Great, very impressed with the raster engrave detail. Nice touch adding the cork to finish off the bottom.
Wow, @Tony these look amazing!!! I just know all my friends and relatives are probably going to be sick to death of all the coasters I’ll be handing out once my glowforge comes- such a great way to test out design ideas plus they look amazing and high quality.
I’d noticed some great manhole covers in Italy but never thought to take pictures of them! Guess I’ll just have to go back, and make a quick stop in Japan while I’m at it
What a simple but great project. Just had to ask, how difficult was it to do this in illustrator? I don’t really want to learn the intricacies of design software.
There are some great tutorials on YouTube to learn any of the programs out there.
Me being cheap, ok frugal I use Inkscape it is free. Fairly easy to use and a lot of great plugins for use with the laser.
If you are already familiar with Illustrator, it isn’t difficult, but it is extremely time-consuming for designs like those. They are very detailed, and the colors between the design and the background in the photos are so similar that each would have to be manually traced. The Auto-Trace function in Illustrator can’t pick it up accurately. (Same for Inkscape, unfortunately.)
He’s got many hours, (even days), of hand trace work in those things.
I thought all manhole covers everywhere just looked like this or something similar. I am going to spend a lot more time looking at my feat when we travel. I love how the coasters turned out. They’re beautiful.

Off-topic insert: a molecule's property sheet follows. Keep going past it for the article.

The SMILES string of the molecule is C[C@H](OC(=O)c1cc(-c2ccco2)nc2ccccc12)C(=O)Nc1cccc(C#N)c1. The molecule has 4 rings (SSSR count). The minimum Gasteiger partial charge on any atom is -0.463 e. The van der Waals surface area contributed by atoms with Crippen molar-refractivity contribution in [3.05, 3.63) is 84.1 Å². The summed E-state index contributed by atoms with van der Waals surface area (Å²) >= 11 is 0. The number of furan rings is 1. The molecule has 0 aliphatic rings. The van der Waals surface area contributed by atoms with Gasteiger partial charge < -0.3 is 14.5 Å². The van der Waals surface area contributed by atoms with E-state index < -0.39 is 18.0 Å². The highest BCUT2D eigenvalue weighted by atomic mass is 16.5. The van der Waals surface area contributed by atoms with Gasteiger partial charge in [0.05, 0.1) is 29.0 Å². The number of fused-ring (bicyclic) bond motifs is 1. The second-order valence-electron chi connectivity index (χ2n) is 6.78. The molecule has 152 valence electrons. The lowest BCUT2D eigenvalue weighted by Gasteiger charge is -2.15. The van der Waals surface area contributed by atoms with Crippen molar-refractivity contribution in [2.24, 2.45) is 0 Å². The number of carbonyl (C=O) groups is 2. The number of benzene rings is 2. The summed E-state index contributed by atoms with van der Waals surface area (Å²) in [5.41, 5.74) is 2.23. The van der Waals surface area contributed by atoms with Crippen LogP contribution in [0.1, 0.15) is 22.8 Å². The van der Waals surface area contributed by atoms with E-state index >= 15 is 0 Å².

When people mention ‘hand tracing’ in illustrator, am I correct in imagining that workflow being literally like, tracing over everything with your mouse or drawing tablet set to the pen tool? (or whichever standard draw tool illustrator has- I really need to get better at that program haha).
I know the auto-trace feature is kind of shaky, but I wonder if doing some tone/contrast adjustment of the image in photoshop could help at all. Though I suppose with the manhole covers being varying shades of grey it wouldn’t be very successful
Those are great! They get more ideas flowing through my head.
I just recently stumbled across this method of making t-shirts of manhole covers and have had my eye out for some interesting ones NOT on a major thoroughfare.
Tony, this is a great idea. I have lots of pictures of manhole covers i took in China last year. What a cool way to use these images with the Glowflorge. I’m so looking forward to getting my forge and being able to start doing work like this.
Those are fantastic! I also appreciate seeing some engraving details, I feel like most of the examples we see from beta testers are cut examples, it’s really nice to see some quality detail engraving! Fantastic work! December can’t come soon enough!
Well, yes and no. There is a type of drawing with curves called a Bezier Curve, and that is what Illustrator uses.
The way it works is, you use the pen to affix a point and then drag a line out, following the drawing underneath, and then add additional anchor points as you go to fix the developing line in place. Each point affects the next point in line, by means of a pair of handles. Dragging on the handles changes the curvature of the line between the two points. The way to use it is to place a point wherever the curvature in a line changes direction.
It makes for a very smooth line with the least amount of points possible, but it can be a bit tricky to learn to use until you play with it some.